From Darkest England to The Hope of the World: Protestant Pedagogy and the Visual Culture of the London Missionary Society
Author: Brewer, Sandy
Source: Material Religion: The Journal of Objects, Art and Belief, 1 January 2005, vol. 1, no. 1, pp. 98-124(27)
Abstract:The Hope of the World, painted by Harold Copping for the London Missionary Society (LMS) in 1915, is arguably the most popular picture of Jesus produced in Britain in the twentieth century. It was an iconic image in the Sunday school movement between 1915 and 1960, embodying the shift to a progressive child-centered pedagogy, and providing the inspiration for juvenile involvement in the missionary project. Millions of copies of the picture were sold globally and its vision of the world united in the loving embrace of Christ was the inspiration for many variations on the same theme. Despite this success, The Hope of the World remains absent from the histories of the period in which it was produced, belonging to a genre of representation commonly dismissed as "picture postcard piety." This article seeks to establish the socio-historical importance of The Hope of the World through an account of its conception, production, circulation, and reception. It argues that this, together with similar pictures produced by the LMS, can, despite their imperialistic veneer, provide evidence of progressive thinking about issues of ethnicity, gender, and class.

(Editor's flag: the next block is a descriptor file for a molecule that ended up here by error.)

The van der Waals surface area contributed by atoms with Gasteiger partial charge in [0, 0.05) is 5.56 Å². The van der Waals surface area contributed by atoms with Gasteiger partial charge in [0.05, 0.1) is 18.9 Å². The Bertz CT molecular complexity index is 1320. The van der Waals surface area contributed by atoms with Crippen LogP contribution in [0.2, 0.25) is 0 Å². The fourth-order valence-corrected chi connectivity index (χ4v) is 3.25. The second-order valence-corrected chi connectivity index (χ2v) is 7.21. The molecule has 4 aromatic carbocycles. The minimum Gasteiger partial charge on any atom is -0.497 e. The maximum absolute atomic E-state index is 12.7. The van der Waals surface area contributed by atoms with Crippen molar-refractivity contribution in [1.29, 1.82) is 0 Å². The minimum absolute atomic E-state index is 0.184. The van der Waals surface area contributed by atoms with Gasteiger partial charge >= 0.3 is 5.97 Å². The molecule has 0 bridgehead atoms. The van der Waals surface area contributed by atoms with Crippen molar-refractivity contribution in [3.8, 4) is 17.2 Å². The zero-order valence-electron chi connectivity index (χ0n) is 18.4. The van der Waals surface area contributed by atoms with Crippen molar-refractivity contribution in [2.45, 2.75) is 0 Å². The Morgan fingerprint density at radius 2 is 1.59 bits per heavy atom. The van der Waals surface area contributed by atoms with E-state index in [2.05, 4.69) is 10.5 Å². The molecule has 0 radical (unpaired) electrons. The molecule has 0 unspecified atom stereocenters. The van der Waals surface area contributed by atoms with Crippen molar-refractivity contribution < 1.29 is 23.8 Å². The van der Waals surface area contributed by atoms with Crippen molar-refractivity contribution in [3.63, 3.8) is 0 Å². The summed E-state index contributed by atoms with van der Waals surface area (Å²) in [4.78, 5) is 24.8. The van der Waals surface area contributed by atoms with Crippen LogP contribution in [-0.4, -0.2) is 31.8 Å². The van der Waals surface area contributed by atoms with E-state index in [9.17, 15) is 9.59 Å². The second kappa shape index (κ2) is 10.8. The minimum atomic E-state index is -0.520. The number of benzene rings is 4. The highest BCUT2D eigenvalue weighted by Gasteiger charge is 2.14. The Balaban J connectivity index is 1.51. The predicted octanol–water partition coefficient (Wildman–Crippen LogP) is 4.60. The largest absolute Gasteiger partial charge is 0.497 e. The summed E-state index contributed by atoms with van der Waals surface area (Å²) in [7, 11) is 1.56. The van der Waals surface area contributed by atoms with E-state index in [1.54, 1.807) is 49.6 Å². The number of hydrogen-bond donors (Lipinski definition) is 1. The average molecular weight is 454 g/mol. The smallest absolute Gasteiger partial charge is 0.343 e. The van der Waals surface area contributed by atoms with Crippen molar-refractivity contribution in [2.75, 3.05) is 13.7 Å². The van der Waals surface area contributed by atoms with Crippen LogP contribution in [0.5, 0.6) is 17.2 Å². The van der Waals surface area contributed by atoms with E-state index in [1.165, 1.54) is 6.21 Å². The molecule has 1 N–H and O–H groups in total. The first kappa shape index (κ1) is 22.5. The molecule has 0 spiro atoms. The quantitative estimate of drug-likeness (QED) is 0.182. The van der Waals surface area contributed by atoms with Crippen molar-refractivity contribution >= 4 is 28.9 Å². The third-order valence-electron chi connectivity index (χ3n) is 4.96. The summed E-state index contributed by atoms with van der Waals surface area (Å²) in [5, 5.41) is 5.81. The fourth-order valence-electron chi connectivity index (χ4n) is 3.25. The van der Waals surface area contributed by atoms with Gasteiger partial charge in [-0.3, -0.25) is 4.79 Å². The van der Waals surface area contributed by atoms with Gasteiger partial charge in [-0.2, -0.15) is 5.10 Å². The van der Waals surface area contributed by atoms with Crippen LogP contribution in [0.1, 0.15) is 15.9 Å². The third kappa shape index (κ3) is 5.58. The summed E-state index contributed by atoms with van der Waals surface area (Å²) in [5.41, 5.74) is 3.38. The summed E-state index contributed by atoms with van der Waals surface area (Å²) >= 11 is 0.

Document Type: Research Article
Publication date: January 1, 2005